So the 3d6 stats was always a core, integral part of D&D (even now it's based on the same methodology, even though you now manually choose how many points you get) - savings throws used to be static based on class, then they added bonus based on stats. Take away that general method, and you really impact a big core element of D&D.

    In terms of the computer games, odd values often aren't very important, but there are subtle ways you can use it to your advantage. For instance I will often take an odd value on creating a character so I can get that extra point to use to max another value - I'm not worried about taking the hit because getting a +1 enhancement item is quite easy. It also draws out some of your character planning mixing it with items... so often you will want an even stat to go with a +6 helm, but then you will have another stat or a few levels where the +5 is just as useful (and if you have could go +6 WIS helm or +6 STR helm, but then you have a ring with +5 it's more modular).

    In PNP no one every really wanted to roll a bad character, but because it was more about story and interaction (when you consider that fighting a group of goblins could take 30 minutes due to all the dice rolls) it was less important. The computer games very quickly enforced a maximising mentality, a lot of the early gold-boxed games (eg Pool of Radiance) had work-arounds to make every stat 18, or you could sit there for ages hitting re-roll until you were happy with the result - but there was never a positive to low stats in a computer game, whereas in role-play it's character defining. You would also usually roll the stats and then choose your race & class so you never really knew what you were going to play.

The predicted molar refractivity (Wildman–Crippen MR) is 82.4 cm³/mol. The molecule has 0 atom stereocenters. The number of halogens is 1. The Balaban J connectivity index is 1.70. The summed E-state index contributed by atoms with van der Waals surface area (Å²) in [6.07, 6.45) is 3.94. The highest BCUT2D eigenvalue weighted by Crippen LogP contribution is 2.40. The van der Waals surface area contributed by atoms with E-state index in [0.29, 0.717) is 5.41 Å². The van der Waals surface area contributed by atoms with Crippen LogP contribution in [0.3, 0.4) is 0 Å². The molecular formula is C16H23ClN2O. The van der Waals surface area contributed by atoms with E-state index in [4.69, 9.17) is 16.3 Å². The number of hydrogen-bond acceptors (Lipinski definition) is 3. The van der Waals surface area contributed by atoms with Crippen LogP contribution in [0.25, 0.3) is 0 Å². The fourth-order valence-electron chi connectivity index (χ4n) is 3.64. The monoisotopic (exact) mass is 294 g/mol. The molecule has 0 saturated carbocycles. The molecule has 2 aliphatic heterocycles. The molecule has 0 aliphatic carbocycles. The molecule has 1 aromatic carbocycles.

But being a system that you can use in a huge number of computer games and still PNP just shows how powerful it is, and the stat system is core even if it does seem a little redundant at times in a computer game environment.

  19. #19
    Community Member Alrik_Fassbauer's Avatar
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    Quote Originally Posted by phroggiepuddles View Post
    In PNP no one every really wanted to roll a bad character, but because it was more about story and interaction (when you consider that fighting a group of goblins could take 30 minutes due to all the dice rolls) it was less important.
    In the TDE editions 1-3, TDE had "negative traits" like greed for gold, fear of undead, curiosty, things each character had. They had to be taken, because they were built into the system.

    This led to players having to play out negaive traits, too. It was supposed that they do it. Because everyone had them, o some degree.

    The 4th edition of TDE, however, decided to not implement it as such anymore. The "negative traits" were soon considered (by the pen & paper players) solely as "sources of character creation ponts" (TDE is now an point-buy-system), rather that, and not so much anymore as a way to actually play out negative points in the on character's life.

    This is something I really miss from (A)D&D.
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  20. #20
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    Thanks for the replies. Now I need help applying this to my build.

    Like I said I am 12/2 wiz/rogue. I have 32 Int right now at level 14, from a +3 tome, 2 from enhancements, 1 from Human whatever, and a +5 int item. I'm pretty sure that's all of it.

    What is a reasonable maximum EVEN intelligence that I should be shooting for as 18 wiz/2 rog? I know at level 20 I will get 2 Int in Lich form, I wil 2 more Int from free stat increases at 16 and 20 I believe. Right now I have access (if I want it) to Wizard Intelligence 3, but I don't know if it goes higher than that at upper levels. Right now I can buy a +6 Int item if I wanted to, but I don't know how much higher the + stat items go.

    So I know of 6 more Int available by level 20 right there. Is that pretty much going to be the highest I can go, or should I be shooting for another 2 or more Int somewhere else?

    Thanks!